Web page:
This book is really inspirational! It's inspirational because as a drug addict you got to go to really bad problems physically, mentally and could effect family members relationship. As your surround by darkness, there is always a way to find lightness. Really good book to read if you are going through a hard time and you ant to change.
Walaa Kh
أول مره أقرأ من الأدب الزنجي قصه جدا جميله وبالكاد تحمل معاني رائعه .. ربما لأني أعشق البيانو وأرى به تفسير الأحزان أكثر من أي آله خرى .. سوني هذا الذي يعاني ظل يكتم معاناته طوال القصه شعرت بغصه غريبه لما ياتراه لايقول لم أصغي للمعاناة بجديه الا حين كان يعزف وقتها رأيت كل هذه المعاناة ..
My third time reading this short story, and likely not my last. There is a powerful message about young African-American men who struggle to escape the molded stereotype placed on them. They are already struggling to survive a life of poverty, lacking education and temptation of gang violence and drug use. But to face social discrimination based on the color of their skin makes things worse.

This is a beautiful story of two brothers who learn to accept and love each other even if they do not rela
If I could've written only one short story in the history of literature, or at least in the history of my personal reading experience, it would be this one, no question. An absolute masterpiece.
Sonny's Blues is the main attraction in this tiny collection. It is about two brothers in Harlem, a school teacher and a heroin addicted jazz pianist, Sonny. It's 52 pages long and pretty much flawless. The pace, the language, the cool, matter-of-fact everyday prose- as if a very close person confiding, and just as serious -almost everything works to justify the story's reputation as one of the very best in modern American literature. The other two stories are excellent as well. You could also i ...more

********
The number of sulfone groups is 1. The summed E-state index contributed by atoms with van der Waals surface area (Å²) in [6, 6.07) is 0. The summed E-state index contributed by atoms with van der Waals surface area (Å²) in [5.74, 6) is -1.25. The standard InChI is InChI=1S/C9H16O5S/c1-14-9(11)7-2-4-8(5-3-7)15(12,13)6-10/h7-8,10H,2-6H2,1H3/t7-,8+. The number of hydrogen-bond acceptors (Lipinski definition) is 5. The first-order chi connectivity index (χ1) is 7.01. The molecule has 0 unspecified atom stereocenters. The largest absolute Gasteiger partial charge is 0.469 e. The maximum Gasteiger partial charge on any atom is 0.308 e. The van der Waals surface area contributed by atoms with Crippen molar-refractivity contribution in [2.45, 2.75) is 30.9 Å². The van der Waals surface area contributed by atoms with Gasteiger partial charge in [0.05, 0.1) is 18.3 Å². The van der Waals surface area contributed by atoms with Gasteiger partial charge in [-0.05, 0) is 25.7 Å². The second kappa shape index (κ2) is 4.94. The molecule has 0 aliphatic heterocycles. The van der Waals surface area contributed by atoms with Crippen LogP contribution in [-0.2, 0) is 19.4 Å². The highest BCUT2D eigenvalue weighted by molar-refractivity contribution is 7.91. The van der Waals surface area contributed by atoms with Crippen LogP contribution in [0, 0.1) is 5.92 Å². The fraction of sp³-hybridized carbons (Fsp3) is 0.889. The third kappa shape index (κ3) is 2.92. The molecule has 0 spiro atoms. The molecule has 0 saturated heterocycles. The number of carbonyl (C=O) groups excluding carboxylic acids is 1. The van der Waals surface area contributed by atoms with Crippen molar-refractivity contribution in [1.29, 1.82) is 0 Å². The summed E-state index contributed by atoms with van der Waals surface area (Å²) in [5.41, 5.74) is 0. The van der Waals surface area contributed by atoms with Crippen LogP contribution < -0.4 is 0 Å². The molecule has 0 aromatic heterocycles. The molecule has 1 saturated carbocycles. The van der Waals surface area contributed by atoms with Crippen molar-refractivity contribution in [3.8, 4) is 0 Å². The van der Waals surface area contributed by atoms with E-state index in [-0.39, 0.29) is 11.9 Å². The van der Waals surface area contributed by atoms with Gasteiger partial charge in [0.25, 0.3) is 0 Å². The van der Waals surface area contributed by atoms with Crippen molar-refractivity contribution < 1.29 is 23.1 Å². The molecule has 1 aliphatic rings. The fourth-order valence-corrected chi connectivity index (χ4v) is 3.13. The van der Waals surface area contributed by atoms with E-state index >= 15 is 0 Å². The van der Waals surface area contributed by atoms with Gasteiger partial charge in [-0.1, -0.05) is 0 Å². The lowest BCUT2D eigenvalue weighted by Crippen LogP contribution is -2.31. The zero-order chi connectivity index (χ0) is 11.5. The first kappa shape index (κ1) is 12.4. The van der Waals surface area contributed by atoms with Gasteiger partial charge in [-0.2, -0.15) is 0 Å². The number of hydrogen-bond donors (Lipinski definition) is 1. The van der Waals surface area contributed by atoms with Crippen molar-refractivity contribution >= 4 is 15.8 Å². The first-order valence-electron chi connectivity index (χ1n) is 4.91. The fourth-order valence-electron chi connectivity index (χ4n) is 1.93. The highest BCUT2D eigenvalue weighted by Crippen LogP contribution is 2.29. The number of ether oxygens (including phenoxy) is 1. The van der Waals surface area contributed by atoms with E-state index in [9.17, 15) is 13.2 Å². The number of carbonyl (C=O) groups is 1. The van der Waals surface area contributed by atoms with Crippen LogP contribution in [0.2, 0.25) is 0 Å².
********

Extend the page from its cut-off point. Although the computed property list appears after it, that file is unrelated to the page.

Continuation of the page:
Far and away my favorite short story. It works on every level.
Un relato de belleza indescriptible y sincera sobre el amor
y la musica.Cita:" Porque, si bien nunca hay nada nuevo en la historia de cómo sufrimos, y cómo disfrutamos, y cómo podemos llegar a triunfar, siempre hay que oírla. No hay otra historia que contar, es la única luz que tenemos en toda esta oscuridad.

Y esta historia, según esa cara, ese cuerpo, esas recias manos sobre las cuerdas, adopta un aspecto diferente en cada país, alcanza nuevas profundidades en cada generación. Escuchad, parecía
You can tell when you read this that it's a heavyweight of short stories. Its flow is smooth and strong and evocative, and tight with realism that puts you in the room. The characters surprised me as they opened up into people. And I did like reading it. It has a high artistic plane, though, that didn't really excite me as it seems to usually do for other people.

I knew this was a story about a jazz musician on drugs, but really it is about brothers, from the perspective of the musician's much ol
There is lots of great imagery in this story:
- "My clothes were wet – I may have looked as though I’d been sitting in a steam bath, all dressed up, all afternoon"
- "He wanted Sonny to leave the shoreline and strike out for the deep water. He was Sonny’s witness that deep water and drowning were not the same thing "
- "…like an animal waiting to be coaxed into the light."
and there are so much more!

What I also found quite interesting and cunning were the instances were dialogue and action/setting c
This is a short story that my 18 year old son is reading for a college class, so I thought I'd read it so I could perhaps help him in his analysis of it. What a beautiful and heartbreaking short story, particularly in it's reflections on music as the story nears it's conclusion. I've never read any James Baldwin prior to this story, but I may need to correct that.
The story clearly indicates the darkness of life involving poverty. The major focus is on two brother's relationships and how they change during when one goes to prison, to army, etc. Despite the story is told from one brother's perspective, the main protagonist is other brother (Sonny). With this approach it is possible to get to know more about him.
Amelia Webb
I read this for my college class and expected it to be something I wouldn't like. It wasn't my choice and the summary my professor gave us was rather sad. However, I found myself really enjoying this short story, it flowed well. The beginning was somber, but the mood quickly shifted and by the end of the story, I was left inspired.